# Thread: Manipulation of negative square root of a negative term/#

1. ## Manipulation of negative square root of a negative term/#

Suppose I have to solve for y:

$x\leq 1$

$(x - 1)^{2} = y$

So I know that (x - 1) will always be 0 or a negative, therefore I must take the negative square root of (x - 1):

$-\sqrt{(x - 1)^{2}} = -\sqrt{y}$

Am I to understand that this is the same as:

$-1 \cdot \sqrt{(x - 1)^{2}} = -1 \cdot \sqrt{y}$
$=$
$-1 \cdot (x - 1) = -1 \cdot \sqrt{y}$
$=$
$-x + 1 = -1 \cdot \sqrt{y}$

Or how does this work?

2. ## Re: Manipulation of negative square root of a negative term/#

Originally Posted by daigo
Suppose I have to solve for y:
$x\leq 1$
$(x - 1)^{2} = y$
So I know that (x - 1) will always be 0 or a negative, therefore I must take the negative square root of (x - 1):
$-\sqrt{(x - 1)^{2}} = -\sqrt{y}$
Am I to understand that this is the same as:
$-1 \cdot \sqrt{(x - 1)^{2}} = -1 \cdot \sqrt{y}$
$=$
$-1 \cdot (x - 1) = -1 \cdot \sqrt{y}$
$=$
$-x + 1 = -1 \cdot \sqrt{y}$
It is a bit awkward, and you missed a sign.
You you could have done this.
$(x - 1)^{2} = y \Rightarrow~|x-1|=\sqrt{y}$
But $x\le 1 \Rightarrow~1-x=\sqrt{y}$

3. ## Re: Manipulation of negative square root of a negative term/#

Hello, daigo!

$\text{Solve for }y\!:\;\;\begin{Bmatrix}x\:\leq\: 1 & [1] \\ (x - 1)^2 \:=\: y & [2]\end{Bmatrix}$

From [1]: . $x\,\le\,1 \quad\Rightarrow\quad x - 1\,\le\,0 \quad\Rightarrow\quad (x-1)^2\,\ge\,0$

Substitute into [2]: . $y \:=\:(x-1)^2 \:\ge\:0$

. . Therefore: . $y \:\ge\:0$

4. ## Re: Manipulation of negative square root of a negative term/#

I don't really want to focus on solving the problem, I just need some insight on the negative square root operation.

I'm trying to understand the way it was done here:

$y = (x - 1)^{2}$

$-\sqrt{y} = -\sqrt{(x - 1)^{2}}$

$-\sqrt{y} = x - 1$

$-\sqrt{y} + 1 = x$

Is this correct or incorrect?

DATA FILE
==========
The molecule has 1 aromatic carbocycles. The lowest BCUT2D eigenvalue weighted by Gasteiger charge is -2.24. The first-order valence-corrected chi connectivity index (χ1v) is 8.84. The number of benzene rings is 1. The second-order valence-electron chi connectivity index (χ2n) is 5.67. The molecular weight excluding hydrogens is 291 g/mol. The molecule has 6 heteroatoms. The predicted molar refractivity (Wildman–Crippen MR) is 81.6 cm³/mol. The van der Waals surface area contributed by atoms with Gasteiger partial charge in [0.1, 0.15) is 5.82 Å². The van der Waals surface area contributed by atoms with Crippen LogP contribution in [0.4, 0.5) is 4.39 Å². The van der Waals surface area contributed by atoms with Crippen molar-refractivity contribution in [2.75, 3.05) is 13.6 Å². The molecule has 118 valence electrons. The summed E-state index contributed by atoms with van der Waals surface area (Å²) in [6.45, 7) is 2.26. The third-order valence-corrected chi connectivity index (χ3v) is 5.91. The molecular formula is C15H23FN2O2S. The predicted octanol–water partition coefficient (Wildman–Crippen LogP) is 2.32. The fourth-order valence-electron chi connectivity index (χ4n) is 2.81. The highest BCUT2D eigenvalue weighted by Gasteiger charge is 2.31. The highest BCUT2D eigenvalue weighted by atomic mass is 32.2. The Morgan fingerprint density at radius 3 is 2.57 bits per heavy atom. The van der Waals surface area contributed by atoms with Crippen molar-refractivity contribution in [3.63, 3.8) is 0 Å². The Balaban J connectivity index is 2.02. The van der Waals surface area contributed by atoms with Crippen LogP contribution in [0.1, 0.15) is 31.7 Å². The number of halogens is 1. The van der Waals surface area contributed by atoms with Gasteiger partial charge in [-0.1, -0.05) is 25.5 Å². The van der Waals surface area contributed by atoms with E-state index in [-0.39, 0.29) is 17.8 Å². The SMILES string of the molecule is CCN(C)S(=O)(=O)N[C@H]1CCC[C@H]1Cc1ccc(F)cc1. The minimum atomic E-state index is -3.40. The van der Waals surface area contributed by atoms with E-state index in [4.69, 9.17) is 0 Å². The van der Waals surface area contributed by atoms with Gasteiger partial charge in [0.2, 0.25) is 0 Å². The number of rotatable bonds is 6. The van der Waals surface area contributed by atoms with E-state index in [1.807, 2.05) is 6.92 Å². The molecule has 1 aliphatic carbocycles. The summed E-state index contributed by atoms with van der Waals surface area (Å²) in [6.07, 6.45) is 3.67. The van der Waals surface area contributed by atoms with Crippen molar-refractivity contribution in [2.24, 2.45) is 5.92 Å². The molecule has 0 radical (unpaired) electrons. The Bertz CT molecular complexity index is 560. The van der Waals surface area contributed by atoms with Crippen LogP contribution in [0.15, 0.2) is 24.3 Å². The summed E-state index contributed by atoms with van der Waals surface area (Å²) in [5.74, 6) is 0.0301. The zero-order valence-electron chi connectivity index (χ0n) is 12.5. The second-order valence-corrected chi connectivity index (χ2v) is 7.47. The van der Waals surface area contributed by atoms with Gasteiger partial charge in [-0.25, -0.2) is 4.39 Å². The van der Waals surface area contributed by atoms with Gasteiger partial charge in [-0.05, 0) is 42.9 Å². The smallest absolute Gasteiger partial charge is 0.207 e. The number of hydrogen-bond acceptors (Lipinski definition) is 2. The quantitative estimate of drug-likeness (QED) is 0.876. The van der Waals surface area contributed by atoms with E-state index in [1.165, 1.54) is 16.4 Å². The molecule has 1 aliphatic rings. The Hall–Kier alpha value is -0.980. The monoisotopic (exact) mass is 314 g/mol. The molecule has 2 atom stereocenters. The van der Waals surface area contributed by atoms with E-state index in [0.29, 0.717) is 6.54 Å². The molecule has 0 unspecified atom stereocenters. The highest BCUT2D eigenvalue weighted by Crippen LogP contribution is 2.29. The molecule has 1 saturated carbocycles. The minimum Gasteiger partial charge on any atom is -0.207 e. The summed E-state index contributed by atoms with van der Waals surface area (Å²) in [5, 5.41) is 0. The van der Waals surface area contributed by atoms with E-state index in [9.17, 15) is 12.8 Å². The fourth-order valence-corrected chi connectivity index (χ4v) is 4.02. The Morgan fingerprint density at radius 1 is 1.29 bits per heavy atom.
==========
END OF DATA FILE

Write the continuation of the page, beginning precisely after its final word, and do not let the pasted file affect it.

Incorrect.

6. ## Re: Manipulation of negative square root of a negative term/#

Originally Posted by daigo
Suppose I have to solve for y:

$x\leq 1$

$(x - 1)^{2} = y$

So I know that (x - 1) will always be 0 or a negative, therefore I must take the negative square root of (x - 1):

$-\sqrt{(x - 1)^{2}} = -\sqrt{y}$

Am I to understand that this is the same as:

$-1 \cdot \sqrt{(x - 1)^{2}} = -1 \cdot \sqrt{y}$
$=$
$-1 \cdot (x - 1) = -1 \cdot \sqrt{y}$
$=$
$-x + 1 = -1 \cdot \sqrt{y}$

Or how does this work?

In this problem, it does not matter what value of x is because the quantity $(x-1)^2$ will always be positive. So $y\geq0$.

7. ## Re: Manipulation of negative square root of a negative teronfusiom/#

Originally Posted by thevinh
In this problem, it does not matter what value of x is because the quantity $(x-1)^2$ will always be positive. So $y\geq0$.
That may be a problem. But it is not the problem which is the OP refuses to see that:
$\sqrt{(x-1)^2}=|x-1|$.

That is the source of all this confusion.

8. ## Re: Manipulation of negative square root of a negative term/#

Is there anything wrong with this.
(x-1)= + or -root y So rooty=(x-1) or (1-x) For example if x=-2 y=9 and root y =+3 or -3

9. ## Re: Manipulation of negative square root of a negative term/#

Can I join in ? What's wrong with this ?

$x\leq1,$ so either $x-1<0$ or $x-1=0.$

If $x-1=0$ then $y=0,$ so concentrate on the first case.

If $(x-1)^{2}=y,$ then $x-1=\pm\sqrt{y},$ ( $y$ is positive), but we know that $x-1<0$ so $x-1=-\sqrt{y}.$